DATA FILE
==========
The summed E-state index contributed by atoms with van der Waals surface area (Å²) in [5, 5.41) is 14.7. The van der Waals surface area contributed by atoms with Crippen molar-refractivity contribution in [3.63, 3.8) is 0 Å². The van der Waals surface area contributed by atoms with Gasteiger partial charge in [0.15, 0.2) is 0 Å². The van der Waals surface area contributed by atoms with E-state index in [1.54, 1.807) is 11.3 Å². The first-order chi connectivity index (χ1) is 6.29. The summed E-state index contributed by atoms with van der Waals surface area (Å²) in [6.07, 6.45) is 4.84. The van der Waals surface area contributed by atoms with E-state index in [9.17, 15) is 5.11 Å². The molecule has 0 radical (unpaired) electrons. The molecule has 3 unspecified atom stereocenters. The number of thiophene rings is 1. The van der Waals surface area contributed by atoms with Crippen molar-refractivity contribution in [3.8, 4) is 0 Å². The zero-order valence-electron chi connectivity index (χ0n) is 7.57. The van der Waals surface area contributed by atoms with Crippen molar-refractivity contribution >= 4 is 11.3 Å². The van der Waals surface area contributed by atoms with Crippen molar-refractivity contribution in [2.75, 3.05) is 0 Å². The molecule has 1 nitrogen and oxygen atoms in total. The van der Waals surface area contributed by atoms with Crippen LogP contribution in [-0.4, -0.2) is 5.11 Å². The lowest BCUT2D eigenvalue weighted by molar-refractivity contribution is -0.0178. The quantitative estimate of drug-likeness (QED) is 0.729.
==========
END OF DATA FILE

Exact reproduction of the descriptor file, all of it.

The summed E-state index contributed by atoms with van der Waals surface area (Å²) in [5, 5.41) is 14.7. The van der Waals surface area contributed by atoms with Crippen molar-refractivity contribution in [3.63, 3.8) is 0 Å². The van der Waals surface area contributed by atoms with Gasteiger partial charge in [0.15, 0.2) is 0 Å². The van der Waals surface area contributed by atoms with E-state index in [1.54, 1.807) is 11.3 Å². The first-order chi connectivity index (χ1) is 6.29. The summed E-state index contributed by atoms with van der Waals surface area (Å²) in [6.07, 6.45) is 4.84. The van der Waals surface area contributed by atoms with E-state index in [9.17, 15) is 5.11 Å². The molecule has 0 radical (unpaired) electrons. The molecule has 3 unspecified atom stereocenters. The number of thiophene rings is 1. The van der Waals surface area contributed by atoms with Crippen molar-refractivity contribution in [3.8, 4) is 0 Å². The zero-order valence-electron chi connectivity index (χ0n) is 7.57. The van der Waals surface area contributed by atoms with Crippen molar-refractivity contribution >= 4 is 11.3 Å². The van der Waals surface area contributed by atoms with Crippen molar-refractivity contribution in [2.75, 3.05) is 0 Å². The molecule has 1 nitrogen and oxygen atoms in total. The van der Waals surface area contributed by atoms with Crippen LogP contribution in [-0.4, -0.2) is 5.11 Å². The lowest BCUT2D eigenvalue weighted by molar-refractivity contribution is -0.0178. The quantitative estimate of drug-likeness (QED) is 0.729.